Brazilian organizations delivered an open letter to the United Nations Information Center in the Itamaraty Palace in Rio de Janeiro on Oct. 5 opposing the continued presence of Brazilian troops in Haiti. Afterwards the activists held a solidarity event with hip-hop presentations in the Largo Carioca plaza in downtown Rio. The UN Security Council is expected to renew the mandate for the Brazilian-led United Nations Stabilization Mission in Haiti (MINUSTAH), now five years old, sometime before Oct. 15.
Brazilian economist Sandra Quintela, from the Institute of Alternative Policies for the Southern Cone (Pacs), told the Brazilian activist news service Adital that there have been repeated reports of abuses and human rights violations by Brazilian soldiers against Haitians. She called Haiti a “field for experimentation” which provided Brazilian troops with training for actions in impoverished urban neighborhoods like the favelas of Rio de Janeiro. She also noted the connection of the occupation to a Sept. 17 accord between Brazil and the US encouraging Brazilian business operations in Haiti’s maquiladora sector. Maintaining UN troops in Haiti costs a total of $600 million a year, the open letter notes. “[T]his amount is more than what would be necessary to resolve the [Haitian] population’s fundamental problems: lack of energy, food, housing, education and employment.” (Adital, Oct. 2)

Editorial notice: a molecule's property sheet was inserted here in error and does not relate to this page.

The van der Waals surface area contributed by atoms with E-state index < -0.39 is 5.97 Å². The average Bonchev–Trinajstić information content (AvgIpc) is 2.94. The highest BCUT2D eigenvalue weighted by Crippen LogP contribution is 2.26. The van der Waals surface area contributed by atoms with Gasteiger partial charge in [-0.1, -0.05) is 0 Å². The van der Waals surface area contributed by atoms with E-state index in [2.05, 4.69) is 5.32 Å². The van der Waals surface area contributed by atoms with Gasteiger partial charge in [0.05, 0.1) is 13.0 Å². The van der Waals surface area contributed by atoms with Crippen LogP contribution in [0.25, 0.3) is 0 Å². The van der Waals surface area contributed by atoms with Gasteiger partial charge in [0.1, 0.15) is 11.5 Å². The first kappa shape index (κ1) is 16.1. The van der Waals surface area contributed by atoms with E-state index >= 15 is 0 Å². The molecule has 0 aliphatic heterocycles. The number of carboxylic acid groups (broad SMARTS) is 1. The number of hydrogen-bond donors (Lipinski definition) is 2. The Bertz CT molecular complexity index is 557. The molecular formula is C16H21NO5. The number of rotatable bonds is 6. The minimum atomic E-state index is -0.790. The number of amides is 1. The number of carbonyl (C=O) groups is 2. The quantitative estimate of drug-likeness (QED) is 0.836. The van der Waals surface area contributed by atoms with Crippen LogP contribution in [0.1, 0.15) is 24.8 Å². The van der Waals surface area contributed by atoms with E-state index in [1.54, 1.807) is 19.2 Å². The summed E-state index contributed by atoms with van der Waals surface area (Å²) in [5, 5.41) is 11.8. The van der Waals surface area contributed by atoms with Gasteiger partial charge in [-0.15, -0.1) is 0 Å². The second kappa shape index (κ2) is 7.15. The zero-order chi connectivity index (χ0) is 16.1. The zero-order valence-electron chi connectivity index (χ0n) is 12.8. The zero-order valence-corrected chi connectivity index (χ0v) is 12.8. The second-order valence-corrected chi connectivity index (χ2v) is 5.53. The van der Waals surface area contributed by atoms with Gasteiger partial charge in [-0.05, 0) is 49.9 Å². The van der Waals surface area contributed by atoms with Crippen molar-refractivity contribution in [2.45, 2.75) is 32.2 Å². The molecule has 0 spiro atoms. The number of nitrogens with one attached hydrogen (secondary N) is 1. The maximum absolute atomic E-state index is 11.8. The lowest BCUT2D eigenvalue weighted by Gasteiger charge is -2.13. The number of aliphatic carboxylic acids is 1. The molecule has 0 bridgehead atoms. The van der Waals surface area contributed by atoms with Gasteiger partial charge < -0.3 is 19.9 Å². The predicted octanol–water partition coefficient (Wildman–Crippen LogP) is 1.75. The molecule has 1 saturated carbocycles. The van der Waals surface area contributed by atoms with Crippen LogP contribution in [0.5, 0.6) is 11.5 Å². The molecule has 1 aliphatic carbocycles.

From Weekly News Update on the Americas, Oct. 4